Amazon was granted a patent to try a new technique to detect the piracy makers in its Prime Video platform. The largest retailer is facing copyright infringement issues just as any other OTT and has now come with an old yet novel technique called “encoding identifiers into customized manifest data” to detect the source user making the duplicate content.

Amazon’s New Way of Finding Pirates

As Amazon expanded to streaming service, it has added its industry’s rivals’ general problems – piracy. The piracy makers are pulling any new title released on Amazon’s Prime Video to serve for free.

While many have tried reporting the pirate sites warning users, a straight path to find the pirates is yet to be found.

In that pursuit, Amazon has just come up with a new technique called “encoding identifiers into customized manifest data,” which is more like adding a watermark on the content to detect pirates. While adding watermarks isn’t new, Amazon’s way of making it is different, and hopes to give better results than those that failed earlier.

Under this new scheme, Amazon adds a unique identifier (User ID) to the content’s
customized manifest data when a user watches it. Adding it to manifest data instead of content is different, and it’s invisible to the human eye but detectable when recorded through a camera!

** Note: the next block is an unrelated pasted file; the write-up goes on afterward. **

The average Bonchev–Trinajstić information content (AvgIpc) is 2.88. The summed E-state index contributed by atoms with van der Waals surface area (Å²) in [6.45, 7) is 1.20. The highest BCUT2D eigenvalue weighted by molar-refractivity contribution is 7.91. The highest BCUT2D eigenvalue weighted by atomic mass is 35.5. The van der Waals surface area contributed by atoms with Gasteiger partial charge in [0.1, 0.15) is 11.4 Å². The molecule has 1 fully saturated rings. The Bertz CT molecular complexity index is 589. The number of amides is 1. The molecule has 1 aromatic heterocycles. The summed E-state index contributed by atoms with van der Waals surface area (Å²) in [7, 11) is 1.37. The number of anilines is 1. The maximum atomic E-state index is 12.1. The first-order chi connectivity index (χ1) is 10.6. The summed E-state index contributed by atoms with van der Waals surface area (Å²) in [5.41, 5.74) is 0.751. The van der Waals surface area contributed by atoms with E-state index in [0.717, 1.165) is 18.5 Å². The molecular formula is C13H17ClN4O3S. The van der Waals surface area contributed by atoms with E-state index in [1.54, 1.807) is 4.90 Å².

These specifications make it clear streaming for the user, yet giving Amazon a chance to spot the pirate user.

Amazon Patents

The above image depicts the flow of action of Amazon’s new plan. As TorrentFreak explained from the parent’s technical paper,

The subscriber in question has a unique identifier (ID:1011). When this person plays the video, Amazon generates customized manifest data (126) based on this ID.

This is used as input for the Fire TV player (124), which requests video data based on the data and decodes the media server’s video fragments (122). When the subscriber records the video with an HD camera in this example, this includes a code or mark that points back to the manifest data.

However, unbeknownst to user 102, a pattern of version information 110 is encoded into at least some of the content fragments (e.g., 112-118) identified by customized manifest data 126 and is recoverable as a version pattern 132 that can identify user 102 as the source of the recorded episode.”

Making the identifier hard to detect is another clever move since it makes it hard for the pirates to remove it. Amazon also mentions that this technique works on pre-uploaded videos and live streams like the NFL.

It’s unknown whether Amazon has been using this technology already or not, but it will be interesting to see how effective this strategy is.


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